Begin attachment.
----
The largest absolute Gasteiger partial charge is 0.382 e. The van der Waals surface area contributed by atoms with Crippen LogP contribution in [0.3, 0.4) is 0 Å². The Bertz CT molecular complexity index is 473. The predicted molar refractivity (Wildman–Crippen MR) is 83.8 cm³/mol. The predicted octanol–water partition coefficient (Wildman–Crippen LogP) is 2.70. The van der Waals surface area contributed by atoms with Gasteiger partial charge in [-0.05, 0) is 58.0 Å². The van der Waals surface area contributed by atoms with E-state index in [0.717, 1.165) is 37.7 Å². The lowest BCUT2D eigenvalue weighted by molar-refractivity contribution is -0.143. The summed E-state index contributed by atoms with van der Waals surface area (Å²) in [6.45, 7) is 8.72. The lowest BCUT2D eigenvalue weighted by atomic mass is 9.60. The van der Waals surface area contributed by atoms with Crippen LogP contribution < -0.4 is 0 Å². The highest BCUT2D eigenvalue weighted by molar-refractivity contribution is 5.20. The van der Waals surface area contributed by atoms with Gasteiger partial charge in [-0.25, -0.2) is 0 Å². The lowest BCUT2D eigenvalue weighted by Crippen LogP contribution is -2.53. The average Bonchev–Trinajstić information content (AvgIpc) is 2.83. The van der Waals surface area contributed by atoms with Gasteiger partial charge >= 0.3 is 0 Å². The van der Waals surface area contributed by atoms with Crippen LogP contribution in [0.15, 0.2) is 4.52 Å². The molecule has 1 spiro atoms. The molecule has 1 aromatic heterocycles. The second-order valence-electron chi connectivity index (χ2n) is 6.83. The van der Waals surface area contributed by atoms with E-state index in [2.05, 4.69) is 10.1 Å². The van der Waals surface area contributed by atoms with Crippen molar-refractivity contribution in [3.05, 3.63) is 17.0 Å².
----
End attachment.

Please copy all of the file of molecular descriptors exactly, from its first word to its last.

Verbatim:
The largest absolute Gasteiger partial charge is 0.382 e. The van der Waals surface area contributed by atoms with Crippen LogP contribution in [0.3, 0.4) is 0 Å². The Bertz CT molecular complexity index is 473. The predicted molar refractivity (Wildman–Crippen MR) is 83.8 cm³/mol. The predicted octanol–water partition coefficient (Wildman–Crippen LogP) is 2.70. The van der Waals surface area contributed by atoms with Gasteiger partial charge in [-0.05, 0) is 58.0 Å². The van der Waals surface area contributed by atoms with E-state index in [0.717, 1.165) is 37.7 Å². The lowest BCUT2D eigenvalue weighted by molar-refractivity contribution is -0.143. The summed E-state index contributed by atoms with van der Waals surface area (Å²) in [6.45, 7) is 8.72. The lowest BCUT2D eigenvalue weighted by atomic mass is 9.60. The van der Waals surface area contributed by atoms with Crippen LogP contribution < -0.4 is 0 Å². The highest BCUT2D eigenvalue weighted by molar-refractivity contribution is 5.20. The van der Waals surface area contributed by atoms with Gasteiger partial charge in [-0.25, -0.2) is 0 Å². The lowest BCUT2D eigenvalue weighted by Crippen LogP contribution is -2.53. The average Bonchev–Trinajstić information content (AvgIpc) is 2.83. The van der Waals surface area contributed by atoms with Gasteiger partial charge >= 0.3 is 0 Å². The van der Waals surface area contributed by atoms with Crippen LogP contribution in [0.15, 0.2) is 4.52 Å². The molecule has 1 spiro atoms. The molecule has 1 aromatic heterocycles. The second-order valence-electron chi connectivity index (χ2n) is 6.83. The van der Waals surface area contributed by atoms with E-state index in [2.05, 4.69) is 10.1 Å². The van der Waals surface area contributed by atoms with Crippen molar-refractivity contribution in [3.05, 3.63) is 17.0 Å².